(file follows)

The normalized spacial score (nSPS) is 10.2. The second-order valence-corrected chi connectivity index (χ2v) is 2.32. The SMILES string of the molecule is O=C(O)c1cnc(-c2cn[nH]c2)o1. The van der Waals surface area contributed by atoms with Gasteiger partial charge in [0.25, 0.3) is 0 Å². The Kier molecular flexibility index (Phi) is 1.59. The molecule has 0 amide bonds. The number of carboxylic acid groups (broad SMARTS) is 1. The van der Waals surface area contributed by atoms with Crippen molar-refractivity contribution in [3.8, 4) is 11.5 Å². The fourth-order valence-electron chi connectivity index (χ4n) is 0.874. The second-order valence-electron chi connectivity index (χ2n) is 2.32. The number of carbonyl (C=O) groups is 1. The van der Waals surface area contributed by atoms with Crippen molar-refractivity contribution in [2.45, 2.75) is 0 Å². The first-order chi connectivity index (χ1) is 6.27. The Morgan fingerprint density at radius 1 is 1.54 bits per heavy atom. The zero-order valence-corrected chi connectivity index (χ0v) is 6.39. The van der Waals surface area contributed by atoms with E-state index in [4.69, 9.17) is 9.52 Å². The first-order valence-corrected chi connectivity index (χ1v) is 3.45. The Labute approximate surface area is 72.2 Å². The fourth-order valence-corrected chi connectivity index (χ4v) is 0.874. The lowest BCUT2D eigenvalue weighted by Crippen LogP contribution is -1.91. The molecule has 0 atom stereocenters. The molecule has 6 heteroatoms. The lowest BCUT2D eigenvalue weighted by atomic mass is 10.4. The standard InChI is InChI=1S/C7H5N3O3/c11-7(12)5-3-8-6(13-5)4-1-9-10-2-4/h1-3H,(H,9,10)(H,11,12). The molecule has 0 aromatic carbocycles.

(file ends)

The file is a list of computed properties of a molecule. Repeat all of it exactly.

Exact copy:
The normalized spacial score (nSPS) is 10.2. The second-order valence-corrected chi connectivity index (χ2v) is 2.32. The SMILES string of the molecule is O=C(O)c1cnc(-c2cn[nH]c2)o1. The van der Waals surface area contributed by atoms with Gasteiger partial charge in [0.25, 0.3) is 0 Å². The Kier molecular flexibility index (Phi) is 1.59. The molecule has 0 amide bonds. The number of carboxylic acid groups (broad SMARTS) is 1. The van der Waals surface area contributed by atoms with Crippen molar-refractivity contribution in [3.8, 4) is 11.5 Å². The fourth-order valence-electron chi connectivity index (χ4n) is 0.874. The second-order valence-electron chi connectivity index (χ2n) is 2.32. The number of carbonyl (C=O) groups is 1. The van der Waals surface area contributed by atoms with Crippen molar-refractivity contribution in [2.45, 2.75) is 0 Å². The first-order chi connectivity index (χ1) is 6.27. The Morgan fingerprint density at radius 1 is 1.54 bits per heavy atom. The zero-order valence-corrected chi connectivity index (χ0v) is 6.39. The van der Waals surface area contributed by atoms with E-state index in [4.69, 9.17) is 9.52 Å². The first-order valence-corrected chi connectivity index (χ1v) is 3.45. The Labute approximate surface area is 72.2 Å². The fourth-order valence-corrected chi connectivity index (χ4v) is 0.874. The lowest BCUT2D eigenvalue weighted by Crippen LogP contribution is -1.91. The molecule has 0 atom stereocenters. The molecule has 6 heteroatoms. The lowest BCUT2D eigenvalue weighted by atomic mass is 10.4. The standard InChI is InChI=1S/C7H5N3O3/c11-7(12)5-3-8-6(13-5)4-1-9-10-2-4/h1-3H,(H,9,10)(H,11,12). The molecule has 0 aromatic carbocycles.